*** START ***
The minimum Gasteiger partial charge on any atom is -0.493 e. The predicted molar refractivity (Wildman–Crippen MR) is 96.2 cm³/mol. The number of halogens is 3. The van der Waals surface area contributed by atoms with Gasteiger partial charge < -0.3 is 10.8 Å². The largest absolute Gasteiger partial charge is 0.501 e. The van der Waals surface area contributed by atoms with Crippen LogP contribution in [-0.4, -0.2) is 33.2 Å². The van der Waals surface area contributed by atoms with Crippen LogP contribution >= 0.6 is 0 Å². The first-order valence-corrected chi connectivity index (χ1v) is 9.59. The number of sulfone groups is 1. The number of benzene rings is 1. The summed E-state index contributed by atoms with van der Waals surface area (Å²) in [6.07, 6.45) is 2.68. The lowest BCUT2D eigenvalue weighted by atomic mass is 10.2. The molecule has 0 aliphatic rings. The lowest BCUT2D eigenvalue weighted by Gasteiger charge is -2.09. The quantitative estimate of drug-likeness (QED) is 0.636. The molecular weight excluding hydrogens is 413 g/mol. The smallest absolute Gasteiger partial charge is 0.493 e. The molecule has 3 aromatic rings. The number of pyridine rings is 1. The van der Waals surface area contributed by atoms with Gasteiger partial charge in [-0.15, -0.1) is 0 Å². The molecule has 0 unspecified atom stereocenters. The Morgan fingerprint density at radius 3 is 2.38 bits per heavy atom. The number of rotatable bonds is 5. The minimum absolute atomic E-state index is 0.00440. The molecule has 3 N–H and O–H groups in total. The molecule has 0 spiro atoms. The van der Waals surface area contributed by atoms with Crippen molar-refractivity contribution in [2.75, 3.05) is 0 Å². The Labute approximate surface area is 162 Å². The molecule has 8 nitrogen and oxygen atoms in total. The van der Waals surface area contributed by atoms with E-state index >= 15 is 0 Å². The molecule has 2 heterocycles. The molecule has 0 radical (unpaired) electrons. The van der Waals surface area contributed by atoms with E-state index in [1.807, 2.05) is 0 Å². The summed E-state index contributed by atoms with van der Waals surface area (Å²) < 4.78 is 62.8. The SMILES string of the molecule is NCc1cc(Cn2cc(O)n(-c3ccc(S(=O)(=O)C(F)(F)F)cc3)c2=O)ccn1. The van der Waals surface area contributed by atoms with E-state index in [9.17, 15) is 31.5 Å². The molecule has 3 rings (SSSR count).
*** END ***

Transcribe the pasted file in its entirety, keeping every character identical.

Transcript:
The minimum Gasteiger partial charge on any atom is -0.493 e. The predicted molar refractivity (Wildman–Crippen MR) is 96.2 cm³/mol. The number of halogens is 3. The van der Waals surface area contributed by atoms with Gasteiger partial charge < -0.3 is 10.8 Å². The largest absolute Gasteiger partial charge is 0.501 e. The van der Waals surface area contributed by atoms with Crippen LogP contribution in [-0.4, -0.2) is 33.2 Å². The van der Waals surface area contributed by atoms with Crippen LogP contribution >= 0.6 is 0 Å². The first-order valence-corrected chi connectivity index (χ1v) is 9.59. The number of sulfone groups is 1. The number of benzene rings is 1. The summed E-state index contributed by atoms with van der Waals surface area (Å²) in [6.07, 6.45) is 2.68. The lowest BCUT2D eigenvalue weighted by atomic mass is 10.2. The molecule has 0 aliphatic rings. The lowest BCUT2D eigenvalue weighted by Gasteiger charge is -2.09. The quantitative estimate of drug-likeness (QED) is 0.636. The molecular weight excluding hydrogens is 413 g/mol. The smallest absolute Gasteiger partial charge is 0.493 e. The molecule has 3 aromatic rings. The number of pyridine rings is 1. The van der Waals surface area contributed by atoms with Gasteiger partial charge in [-0.15, -0.1) is 0 Å². The molecule has 0 unspecified atom stereocenters. The Morgan fingerprint density at radius 3 is 2.38 bits per heavy atom. The number of rotatable bonds is 5. The minimum absolute atomic E-state index is 0.00440. The molecule has 3 N–H and O–H groups in total. The molecule has 0 spiro atoms. The van der Waals surface area contributed by atoms with Crippen molar-refractivity contribution in [2.75, 3.05) is 0 Å². The Labute approximate surface area is 162 Å². The molecule has 8 nitrogen and oxygen atoms in total. The van der Waals surface area contributed by atoms with E-state index >= 15 is 0 Å². The molecule has 2 heterocycles. The molecule has 0 radical (unpaired) electrons. The van der Waals surface area contributed by atoms with E-state index in [1.807, 2.05) is 0 Å². The summed E-state index contributed by atoms with van der Waals surface area (Å²) < 4.78 is 62.8. The SMILES string of the molecule is NCc1cc(Cn2cc(O)n(-c3ccc(S(=O)(=O)C(F)(F)F)cc3)c2=O)ccn1. The van der Waals surface area contributed by atoms with E-state index in [9.17, 15) is 31.5 Å². The molecule has 3 rings (SSSR count).